The Cigar That Fell in Love with a Pipe is, of course, a love story. It involves, romantic, never-romantic, and no-longer-romantic couples. The real love here, wafting through these pages, is the love of tobacco. It’s a love shared by film director Orson Welles, and Conchita Marquez who rolls, traditionally yet sensually on her thighs, Cuba’s most sought after cigars. This pair meet only, let’s say, in the world of smoke, and otherwise, they are part of two contrasting couples. Conchita unexpectedly finds love, as Welles’ relationship with beautiful screen star Rita Hayworth collapses, It’s all distance and resentment: a Hollywood couple, but hardly, by this point, a Hollywood romance.

Conchita’s story is interesting and charming, but the inclusion of Welles and Hayworth feels something of a cheat, a pair of famous hooks on which to hang love and hatred of cigars. There’s little insight into their creative lives or the causes of their relationship breakdown. Her resentment of Welles’ smoking was surely (in those pre-cancer-fear days) a symptom, the underlying diagnosis not shared with us. It feels contrived as a plot device, especially since it’s used to trigger the story’s climax.

Other narrative elements don’t quite convince either. Perhaps cigar smokers will find it easier to buy into the premise that tobacco can create such human and ethereal bonds and passions. While the authors tell us that Welles loves tobacco, and that these cigars are special, it cries out for more lyrical passages to convince the reader. Compare this with, for example, the film Sideways, which vividly articulated to those not previously convinced, the joys and subtlety of wine.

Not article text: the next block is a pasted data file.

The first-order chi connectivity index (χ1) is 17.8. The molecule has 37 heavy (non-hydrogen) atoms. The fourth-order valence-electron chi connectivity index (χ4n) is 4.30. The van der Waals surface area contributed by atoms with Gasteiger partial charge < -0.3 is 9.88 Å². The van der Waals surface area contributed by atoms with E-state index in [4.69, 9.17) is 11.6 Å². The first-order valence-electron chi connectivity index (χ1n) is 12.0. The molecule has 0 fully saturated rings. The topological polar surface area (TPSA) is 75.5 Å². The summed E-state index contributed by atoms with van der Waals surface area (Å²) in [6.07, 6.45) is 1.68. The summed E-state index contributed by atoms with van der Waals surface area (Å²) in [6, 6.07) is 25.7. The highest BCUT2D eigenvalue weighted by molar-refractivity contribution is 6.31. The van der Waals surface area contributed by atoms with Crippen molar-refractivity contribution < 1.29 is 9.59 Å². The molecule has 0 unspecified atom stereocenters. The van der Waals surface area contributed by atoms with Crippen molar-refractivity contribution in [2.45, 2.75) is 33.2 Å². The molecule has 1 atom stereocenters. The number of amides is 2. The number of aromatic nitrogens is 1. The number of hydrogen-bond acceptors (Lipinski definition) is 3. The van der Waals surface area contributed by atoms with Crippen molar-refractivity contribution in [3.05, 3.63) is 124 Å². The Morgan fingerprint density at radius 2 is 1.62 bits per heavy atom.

Fantastical, almost fairy-tale elements intersect awkwardly with the ostensibly factual. David Camus’ script never convinces that the worldly intellectual Welles would not only instantly accept a ghostly presence, but, without pause, sacrifice for it, an irreplaceable pleasure.

The title is attention-grabbing. The cigar by this date was established by Freud as a phallic symbol, while a pipe compared to it was, surely female. Here the woman is the cigar and the man the pipe. While it’s laudable to challenge limiting gender associations, they don’t develop, or even acknowledge this. A pipe, for some, will also evoke surrealist painter Ren√© Magritte – famous for his men in bowler hats. His depiction of a pipe with the text “This is not a Pipe” highlighted the difference between representation and reality. It feels, here, as if these potent ideas are thrown around then thrown away.

Visually, it looks like Nick Abadzis is only half on board. He brings the settings to life, most vividly Welles’ neo-classical patio, complete with life-sized sculptures. There are also moments of visual lyricism and beautiful painterly colour, yet other scenes feel perfunctory. Few readers would recognise Orson Welles from these drawings, and Hayworth, introduced in the text as “even more beautiful than on-screen” is hardly so in the pictures. She has a quirkily variable figure, and her features jump around her face, without obvious ¬†expressive purpose. The numerous scenes with them are journeyman at best. The acknowledgements mention Abadzis’ art assistant, and it’s tempting to imagine these scenes were delegated to him lock stock and smoking cigars. The colour in these pages also suffers with Welles’ brick red smoking jacket and Hayworth’s deep green top making a particularly queasy combination – painfully repeated page after page.

This is a fascinating premise only partly realised. There are some beautiful images, and interesting scenes, but it promised so much more than it delivers.